2) Cut the box in half.

3) Cut the roof. You can use a ruler but I just eyeballed it because it's a haunted house and everyone knows ghosts hate symmetry. :-)

4) Mark and cut windows and door in box. Again, I just freehanded it since the house is supposed to look like its in disrepair. :-)

5) From the other half of the box, cut a square that fits snugly within the box you have just cut your door and windows into. This piece will be the floor/ceiling of the two rooms. Hot glue the piece in place.

6) Fold the sides of the box in to the roof edges you cut. Hot glue them in place.

7) Make a chimney by cutting off one of the top flaps from the box section that isn't becoming the house and marking four lines about 1 inch apart. Fold along the lines. Before gluing, cut a slant in the bottom of the chimney. This is where it will sit flat against the roof. Hot glue the chimney edges together and then to the roof of the house.

8) Add popsicle sticks for the roof. Glue single sticks to the roof. Cut the edges off some with regular craft scissors and layer them on top of the long sticks to create a tiled effect.

Now...Decorate! You can do so much with these rooms. Here's what I did:

  • I used the left over centers of popsicle sticks (from making the tiles in the roof) to make a hard wood floor. I stained it with black acrylic paint watered down.
  • I made a yarn rug by cutting cardstock in an oval and hot gluing yarn in concentric circles onto the cardstock.
  • I glued some spider scrapbook paper to the walls and ghost scrapbook paper to one of the ceilings. I cut some into "tiles" for the first floor. 
  • I slid fabric scraps onto a toothpick and hot glued the toothpick over the windows to create a curtain rod and curtains.
  • Hot glued the Halloween ornaments to door, and walls.
  • I found these terrific stickers that look like frames. I asked Mia if I should put ghosts or monsters in them and she said..."how 'bout Mia?" I thought that sounded like a great idea! So, I had the girls put on the silly headbands we found at the Target dollar bins and snapped a few pics. Printed them out on my computer to the frame size and now they are part of the house's decorations! (I think that is by far my favorite part of the whole house!!)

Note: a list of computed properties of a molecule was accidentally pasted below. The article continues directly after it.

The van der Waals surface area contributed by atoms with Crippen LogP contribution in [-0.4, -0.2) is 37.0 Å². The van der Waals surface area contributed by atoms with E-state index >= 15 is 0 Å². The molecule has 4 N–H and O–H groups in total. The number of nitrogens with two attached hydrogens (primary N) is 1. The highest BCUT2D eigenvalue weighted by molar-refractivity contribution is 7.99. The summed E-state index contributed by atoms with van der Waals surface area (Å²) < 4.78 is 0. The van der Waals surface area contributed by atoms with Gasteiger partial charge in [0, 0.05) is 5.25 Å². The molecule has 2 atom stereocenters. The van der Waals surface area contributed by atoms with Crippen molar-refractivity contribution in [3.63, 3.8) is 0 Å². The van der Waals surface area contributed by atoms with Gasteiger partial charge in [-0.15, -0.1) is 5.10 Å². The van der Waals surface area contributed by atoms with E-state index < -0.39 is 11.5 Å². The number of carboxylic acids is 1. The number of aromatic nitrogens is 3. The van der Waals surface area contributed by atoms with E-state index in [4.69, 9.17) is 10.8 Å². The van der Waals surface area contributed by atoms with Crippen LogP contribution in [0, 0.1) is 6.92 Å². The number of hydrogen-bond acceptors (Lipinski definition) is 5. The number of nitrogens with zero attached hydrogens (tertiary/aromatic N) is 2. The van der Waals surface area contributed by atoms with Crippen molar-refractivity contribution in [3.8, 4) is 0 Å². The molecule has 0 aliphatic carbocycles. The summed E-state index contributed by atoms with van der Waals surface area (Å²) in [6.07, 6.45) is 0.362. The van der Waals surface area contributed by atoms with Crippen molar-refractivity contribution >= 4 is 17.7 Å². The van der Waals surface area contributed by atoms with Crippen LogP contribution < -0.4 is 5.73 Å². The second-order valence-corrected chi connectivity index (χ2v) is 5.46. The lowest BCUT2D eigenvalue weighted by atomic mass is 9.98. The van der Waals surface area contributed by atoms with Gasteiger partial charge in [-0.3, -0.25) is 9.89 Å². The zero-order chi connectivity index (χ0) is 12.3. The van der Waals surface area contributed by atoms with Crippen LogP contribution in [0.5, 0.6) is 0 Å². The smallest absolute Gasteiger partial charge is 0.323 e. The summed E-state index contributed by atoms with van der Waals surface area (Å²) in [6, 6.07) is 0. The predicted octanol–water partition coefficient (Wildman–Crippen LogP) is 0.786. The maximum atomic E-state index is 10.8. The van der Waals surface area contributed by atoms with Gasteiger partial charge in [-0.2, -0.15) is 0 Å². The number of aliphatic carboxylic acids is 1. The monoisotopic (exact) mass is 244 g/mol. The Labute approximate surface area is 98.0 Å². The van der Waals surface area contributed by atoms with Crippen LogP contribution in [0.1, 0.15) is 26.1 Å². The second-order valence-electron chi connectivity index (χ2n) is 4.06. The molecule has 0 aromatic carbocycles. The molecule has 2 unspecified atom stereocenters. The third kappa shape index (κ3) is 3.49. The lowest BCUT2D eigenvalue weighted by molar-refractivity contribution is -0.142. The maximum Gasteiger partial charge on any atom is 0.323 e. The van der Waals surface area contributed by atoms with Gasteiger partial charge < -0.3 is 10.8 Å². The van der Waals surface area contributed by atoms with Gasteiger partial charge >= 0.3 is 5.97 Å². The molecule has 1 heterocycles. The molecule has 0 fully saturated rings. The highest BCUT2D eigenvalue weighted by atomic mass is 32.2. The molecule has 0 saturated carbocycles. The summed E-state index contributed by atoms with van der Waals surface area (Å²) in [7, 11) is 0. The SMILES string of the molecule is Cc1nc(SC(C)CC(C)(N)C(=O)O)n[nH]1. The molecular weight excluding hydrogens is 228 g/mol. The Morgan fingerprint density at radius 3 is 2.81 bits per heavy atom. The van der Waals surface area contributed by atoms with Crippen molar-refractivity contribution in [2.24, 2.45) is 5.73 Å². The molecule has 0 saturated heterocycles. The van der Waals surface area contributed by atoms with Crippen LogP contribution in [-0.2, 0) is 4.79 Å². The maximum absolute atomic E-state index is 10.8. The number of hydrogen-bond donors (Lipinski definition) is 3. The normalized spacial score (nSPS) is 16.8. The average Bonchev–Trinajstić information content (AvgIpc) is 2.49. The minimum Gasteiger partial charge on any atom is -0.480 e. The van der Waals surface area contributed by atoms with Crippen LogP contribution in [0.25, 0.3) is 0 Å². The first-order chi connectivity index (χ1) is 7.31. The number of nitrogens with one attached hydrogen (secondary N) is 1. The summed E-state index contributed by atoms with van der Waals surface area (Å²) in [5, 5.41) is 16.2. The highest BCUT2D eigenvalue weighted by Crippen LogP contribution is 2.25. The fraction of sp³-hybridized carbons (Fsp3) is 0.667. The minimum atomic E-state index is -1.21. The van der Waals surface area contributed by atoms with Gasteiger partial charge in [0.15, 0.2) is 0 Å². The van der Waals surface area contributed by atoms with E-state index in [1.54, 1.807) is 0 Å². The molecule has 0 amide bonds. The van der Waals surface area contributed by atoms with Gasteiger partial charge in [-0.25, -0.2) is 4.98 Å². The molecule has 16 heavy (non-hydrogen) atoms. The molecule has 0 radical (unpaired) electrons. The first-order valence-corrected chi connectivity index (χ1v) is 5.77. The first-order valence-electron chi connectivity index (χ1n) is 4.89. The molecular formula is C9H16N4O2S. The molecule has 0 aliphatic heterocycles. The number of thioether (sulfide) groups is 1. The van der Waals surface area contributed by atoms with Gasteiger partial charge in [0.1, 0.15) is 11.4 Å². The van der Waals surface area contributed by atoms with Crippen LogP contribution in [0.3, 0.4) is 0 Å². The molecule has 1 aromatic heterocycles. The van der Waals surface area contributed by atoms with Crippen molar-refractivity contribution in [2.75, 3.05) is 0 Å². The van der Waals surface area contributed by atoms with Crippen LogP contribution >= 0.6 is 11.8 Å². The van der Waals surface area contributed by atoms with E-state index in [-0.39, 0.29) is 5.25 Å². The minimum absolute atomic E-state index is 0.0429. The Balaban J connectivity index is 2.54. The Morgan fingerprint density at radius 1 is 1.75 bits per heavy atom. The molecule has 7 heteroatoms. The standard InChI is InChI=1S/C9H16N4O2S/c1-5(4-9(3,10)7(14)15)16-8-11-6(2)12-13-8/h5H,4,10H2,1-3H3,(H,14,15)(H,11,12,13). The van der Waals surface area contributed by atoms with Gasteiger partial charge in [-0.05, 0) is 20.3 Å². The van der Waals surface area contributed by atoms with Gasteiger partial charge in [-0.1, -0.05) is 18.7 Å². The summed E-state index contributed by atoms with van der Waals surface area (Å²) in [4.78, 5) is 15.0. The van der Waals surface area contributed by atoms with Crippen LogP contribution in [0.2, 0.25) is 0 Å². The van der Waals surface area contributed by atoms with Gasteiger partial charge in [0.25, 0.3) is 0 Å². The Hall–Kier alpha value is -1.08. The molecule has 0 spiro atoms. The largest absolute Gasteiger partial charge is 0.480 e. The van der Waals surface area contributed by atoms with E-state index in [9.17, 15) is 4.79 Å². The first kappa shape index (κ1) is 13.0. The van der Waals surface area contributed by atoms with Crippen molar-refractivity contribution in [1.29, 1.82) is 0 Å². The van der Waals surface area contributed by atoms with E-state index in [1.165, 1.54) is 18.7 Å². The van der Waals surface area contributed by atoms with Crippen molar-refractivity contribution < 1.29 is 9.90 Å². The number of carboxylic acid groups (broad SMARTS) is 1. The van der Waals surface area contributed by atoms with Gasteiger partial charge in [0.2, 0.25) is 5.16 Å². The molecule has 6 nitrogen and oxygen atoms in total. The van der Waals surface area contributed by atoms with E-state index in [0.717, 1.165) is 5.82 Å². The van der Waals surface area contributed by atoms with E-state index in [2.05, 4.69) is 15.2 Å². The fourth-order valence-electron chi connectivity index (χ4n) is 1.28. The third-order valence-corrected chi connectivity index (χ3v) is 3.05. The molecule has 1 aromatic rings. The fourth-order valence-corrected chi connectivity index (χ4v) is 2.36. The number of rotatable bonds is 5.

Happy Haunting!

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Saturday, October 6, 2012

Bathtub Art

About nine months ago, I made Mia some bath paints and was so excited to do them with her. Unfortunately, it was such a bust! Because of her SPD (which we didn't really know about at the time), she flipped out. She began to paint - which she loves to do - but then started panicking and crying. I can't be sure but I suspect she didn't like the sensation once she touched the paints and then panicked because she felt trapped in the tub and couldn't get away from that feeling.

Fast forward to the other day when we were cooped up inside on a rainy day and looking for something fun to do. I decided to muster up my courage and give bathtub paints another try.  I was hopeful since Mia has been making great strides since starting OT and I also figured I could always - literally - pull the plug if it got to be too much. Luckily, she had a BALL!

We made the paints together before hand and this time I used an ice cube tray to hold the paints. I love this recipe and the best part is, because it's made of soap once we're done the bath is cleaner than when we started!